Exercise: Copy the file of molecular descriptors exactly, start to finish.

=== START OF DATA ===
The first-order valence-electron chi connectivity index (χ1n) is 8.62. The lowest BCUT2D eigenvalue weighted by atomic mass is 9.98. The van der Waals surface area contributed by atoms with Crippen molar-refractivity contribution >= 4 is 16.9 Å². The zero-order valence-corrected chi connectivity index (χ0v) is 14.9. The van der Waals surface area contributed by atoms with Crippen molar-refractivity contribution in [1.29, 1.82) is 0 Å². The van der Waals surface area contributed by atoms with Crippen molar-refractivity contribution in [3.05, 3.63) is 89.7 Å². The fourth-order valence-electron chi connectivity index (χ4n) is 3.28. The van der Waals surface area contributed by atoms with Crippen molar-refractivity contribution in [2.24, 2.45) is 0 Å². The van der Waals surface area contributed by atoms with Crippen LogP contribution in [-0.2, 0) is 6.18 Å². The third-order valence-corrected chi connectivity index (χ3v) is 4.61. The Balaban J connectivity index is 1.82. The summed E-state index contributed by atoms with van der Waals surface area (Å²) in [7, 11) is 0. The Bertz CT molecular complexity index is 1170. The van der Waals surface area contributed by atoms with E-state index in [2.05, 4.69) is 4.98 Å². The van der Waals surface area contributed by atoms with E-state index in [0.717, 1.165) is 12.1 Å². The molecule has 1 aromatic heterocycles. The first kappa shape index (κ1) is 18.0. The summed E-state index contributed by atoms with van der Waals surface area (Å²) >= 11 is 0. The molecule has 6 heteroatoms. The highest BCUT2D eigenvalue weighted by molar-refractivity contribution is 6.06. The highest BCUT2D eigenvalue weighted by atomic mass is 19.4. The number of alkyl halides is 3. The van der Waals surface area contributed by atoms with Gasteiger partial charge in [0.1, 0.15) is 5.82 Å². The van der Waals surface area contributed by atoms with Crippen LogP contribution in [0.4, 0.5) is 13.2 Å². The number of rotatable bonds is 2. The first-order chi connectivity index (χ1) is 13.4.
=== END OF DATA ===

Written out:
The first-order valence-electron chi connectivity index (χ1n) is 8.62. The lowest BCUT2D eigenvalue weighted by atomic mass is 9.98. The van der Waals surface area contributed by atoms with Crippen molar-refractivity contribution >= 4 is 16.9 Å². The zero-order valence-corrected chi connectivity index (χ0v) is 14.9. The van der Waals surface area contributed by atoms with Crippen molar-refractivity contribution in [1.29, 1.82) is 0 Å². The van der Waals surface area contributed by atoms with Crippen molar-refractivity contribution in [3.05, 3.63) is 89.7 Å². The fourth-order valence-electron chi connectivity index (χ4n) is 3.28. The van der Waals surface area contributed by atoms with Crippen molar-refractivity contribution in [2.24, 2.45) is 0 Å². The van der Waals surface area contributed by atoms with Crippen LogP contribution in [-0.2, 0) is 6.18 Å². The third-order valence-corrected chi connectivity index (χ3v) is 4.61. The Balaban J connectivity index is 1.82. The summed E-state index contributed by atoms with van der Waals surface area (Å²) in [7, 11) is 0. The Bertz CT molecular complexity index is 1170. The van der Waals surface area contributed by atoms with E-state index in [2.05, 4.69) is 4.98 Å². The van der Waals surface area contributed by atoms with E-state index in [0.717, 1.165) is 12.1 Å². The molecule has 1 aromatic heterocycles. The first kappa shape index (κ1) is 18.0. The summed E-state index contributed by atoms with van der Waals surface area (Å²) >= 11 is 0. The molecule has 6 heteroatoms. The highest BCUT2D eigenvalue weighted by molar-refractivity contribution is 6.06. The highest BCUT2D eigenvalue weighted by atomic mass is 19.4. The number of alkyl halides is 3. The van der Waals surface area contributed by atoms with Gasteiger partial charge in [0.1, 0.15) is 5.82 Å². The van der Waals surface area contributed by atoms with Crippen LogP contribution in [0.4, 0.5) is 13.2 Å². The number of rotatable bonds is 2. The first-order chi connectivity index (χ1) is 13.4.